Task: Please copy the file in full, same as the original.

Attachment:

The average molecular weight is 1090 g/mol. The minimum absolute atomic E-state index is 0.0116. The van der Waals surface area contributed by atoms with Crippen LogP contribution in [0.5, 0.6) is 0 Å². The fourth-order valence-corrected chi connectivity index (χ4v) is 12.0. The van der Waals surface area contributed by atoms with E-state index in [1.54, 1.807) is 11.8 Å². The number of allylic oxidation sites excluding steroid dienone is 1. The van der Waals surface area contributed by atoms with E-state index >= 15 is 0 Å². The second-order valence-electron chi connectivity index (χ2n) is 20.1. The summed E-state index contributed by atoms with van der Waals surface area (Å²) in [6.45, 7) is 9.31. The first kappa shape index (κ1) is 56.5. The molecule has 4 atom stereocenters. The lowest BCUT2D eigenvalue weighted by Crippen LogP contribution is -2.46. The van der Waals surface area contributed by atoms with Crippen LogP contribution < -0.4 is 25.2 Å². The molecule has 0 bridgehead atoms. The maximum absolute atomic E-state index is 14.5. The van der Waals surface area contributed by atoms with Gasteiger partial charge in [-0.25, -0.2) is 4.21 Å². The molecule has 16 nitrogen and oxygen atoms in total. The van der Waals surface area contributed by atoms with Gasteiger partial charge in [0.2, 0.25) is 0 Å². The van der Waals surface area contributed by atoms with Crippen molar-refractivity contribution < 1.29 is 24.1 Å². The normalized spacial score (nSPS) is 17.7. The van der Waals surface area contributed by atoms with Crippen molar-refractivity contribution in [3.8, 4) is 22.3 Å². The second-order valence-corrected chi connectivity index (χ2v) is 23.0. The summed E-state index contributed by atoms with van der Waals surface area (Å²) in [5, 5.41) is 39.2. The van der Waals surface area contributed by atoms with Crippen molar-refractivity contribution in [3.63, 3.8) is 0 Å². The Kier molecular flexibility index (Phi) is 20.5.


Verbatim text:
The average molecular weight is 1090 g/mol. The minimum absolute atomic E-state index is 0.0116. The van der Waals surface area contributed by atoms with Crippen LogP contribution in [0.5, 0.6) is 0 Å². The fourth-order valence-corrected chi connectivity index (χ4v) is 12.0. The van der Waals surface area contributed by atoms with E-state index in [1.54, 1.807) is 11.8 Å². The number of allylic oxidation sites excluding steroid dienone is 1. The van der Waals surface area contributed by atoms with E-state index >= 15 is 0 Å². The second-order valence-electron chi connectivity index (χ2n) is 20.1. The summed E-state index contributed by atoms with van der Waals surface area (Å²) in [6.45, 7) is 9.31. The first kappa shape index (κ1) is 56.5. The molecule has 4 atom stereocenters. The lowest BCUT2D eigenvalue weighted by Crippen LogP contribution is -2.46. The van der Waals surface area contributed by atoms with Crippen LogP contribution < -0.4 is 25.2 Å². The molecule has 0 bridgehead atoms. The maximum absolute atomic E-state index is 14.5. The van der Waals surface area contributed by atoms with Gasteiger partial charge in [-0.25, -0.2) is 4.21 Å². The molecule has 16 nitrogen and oxygen atoms in total. The van der Waals surface area contributed by atoms with Gasteiger partial charge in [0.2, 0.25) is 0 Å². The van der Waals surface area contributed by atoms with Crippen molar-refractivity contribution < 1.29 is 24.1 Å². The normalized spacial score (nSPS) is 17.7. The van der Waals surface area contributed by atoms with Crippen molar-refractivity contribution in [3.8, 4) is 22.3 Å². The second-order valence-corrected chi connectivity index (χ2v) is 23.0. The summed E-state index contributed by atoms with van der Waals surface area (Å²) in [5, 5.41) is 39.2. The van der Waals surface area contributed by atoms with Crippen molar-refractivity contribution in [3.63, 3.8) is 0 Å². The Kier molecular flexibility index (Phi) is 20.5.